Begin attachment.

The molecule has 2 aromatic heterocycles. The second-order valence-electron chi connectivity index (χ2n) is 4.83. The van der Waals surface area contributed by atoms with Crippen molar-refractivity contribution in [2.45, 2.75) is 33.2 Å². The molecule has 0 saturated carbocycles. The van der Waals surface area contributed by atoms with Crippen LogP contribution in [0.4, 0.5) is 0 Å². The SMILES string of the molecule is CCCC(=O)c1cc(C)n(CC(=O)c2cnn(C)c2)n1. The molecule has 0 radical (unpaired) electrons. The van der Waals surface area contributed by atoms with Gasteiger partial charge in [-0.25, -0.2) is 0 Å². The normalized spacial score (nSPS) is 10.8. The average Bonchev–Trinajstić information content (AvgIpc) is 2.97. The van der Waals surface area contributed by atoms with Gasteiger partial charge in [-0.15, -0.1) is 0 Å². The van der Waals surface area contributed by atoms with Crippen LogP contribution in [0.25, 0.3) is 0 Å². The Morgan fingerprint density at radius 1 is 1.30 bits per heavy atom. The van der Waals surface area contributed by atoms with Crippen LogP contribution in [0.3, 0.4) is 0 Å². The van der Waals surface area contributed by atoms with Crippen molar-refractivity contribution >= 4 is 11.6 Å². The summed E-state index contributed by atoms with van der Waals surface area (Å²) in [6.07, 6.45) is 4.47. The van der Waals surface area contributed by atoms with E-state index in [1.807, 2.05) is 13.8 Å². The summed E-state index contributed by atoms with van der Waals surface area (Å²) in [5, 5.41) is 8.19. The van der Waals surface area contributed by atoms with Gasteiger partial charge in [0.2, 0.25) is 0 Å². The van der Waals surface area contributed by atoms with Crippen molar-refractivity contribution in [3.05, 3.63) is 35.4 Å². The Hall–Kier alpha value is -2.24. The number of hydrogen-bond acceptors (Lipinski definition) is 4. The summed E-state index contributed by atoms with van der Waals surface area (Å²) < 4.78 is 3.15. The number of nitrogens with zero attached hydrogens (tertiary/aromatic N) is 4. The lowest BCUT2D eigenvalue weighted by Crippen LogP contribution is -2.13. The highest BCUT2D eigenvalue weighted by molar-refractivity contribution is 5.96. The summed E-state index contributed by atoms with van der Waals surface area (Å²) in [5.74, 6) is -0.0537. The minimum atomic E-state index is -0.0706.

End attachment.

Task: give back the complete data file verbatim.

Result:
The molecule has 2 aromatic heterocycles. The second-order valence-electron chi connectivity index (χ2n) is 4.83. The van der Waals surface area contributed by atoms with Crippen molar-refractivity contribution in [2.45, 2.75) is 33.2 Å². The molecule has 0 saturated carbocycles. The van der Waals surface area contributed by atoms with Crippen LogP contribution in [0.4, 0.5) is 0 Å². The SMILES string of the molecule is CCCC(=O)c1cc(C)n(CC(=O)c2cnn(C)c2)n1. The molecule has 0 radical (unpaired) electrons. The van der Waals surface area contributed by atoms with Gasteiger partial charge in [-0.25, -0.2) is 0 Å². The normalized spacial score (nSPS) is 10.8. The average Bonchev–Trinajstić information content (AvgIpc) is 2.97. The van der Waals surface area contributed by atoms with Gasteiger partial charge in [-0.15, -0.1) is 0 Å². The van der Waals surface area contributed by atoms with Crippen LogP contribution in [0.25, 0.3) is 0 Å². The Morgan fingerprint density at radius 1 is 1.30 bits per heavy atom. The van der Waals surface area contributed by atoms with Crippen LogP contribution in [0.3, 0.4) is 0 Å². The van der Waals surface area contributed by atoms with Crippen molar-refractivity contribution >= 4 is 11.6 Å². The summed E-state index contributed by atoms with van der Waals surface area (Å²) in [6.07, 6.45) is 4.47. The van der Waals surface area contributed by atoms with E-state index in [1.807, 2.05) is 13.8 Å². The summed E-state index contributed by atoms with van der Waals surface area (Å²) in [5, 5.41) is 8.19. The van der Waals surface area contributed by atoms with Gasteiger partial charge in [0.2, 0.25) is 0 Å². The van der Waals surface area contributed by atoms with Crippen molar-refractivity contribution in [3.05, 3.63) is 35.4 Å². The Hall–Kier alpha value is -2.24. The number of hydrogen-bond acceptors (Lipinski definition) is 4. The summed E-state index contributed by atoms with van der Waals surface area (Å²) < 4.78 is 3.15. The number of nitrogens with zero attached hydrogens (tertiary/aromatic N) is 4. The lowest BCUT2D eigenvalue weighted by Crippen LogP contribution is -2.13. The highest BCUT2D eigenvalue weighted by molar-refractivity contribution is 5.96. The summed E-state index contributed by atoms with van der Waals surface area (Å²) in [5.74, 6) is -0.0537. The minimum atomic E-state index is -0.0706.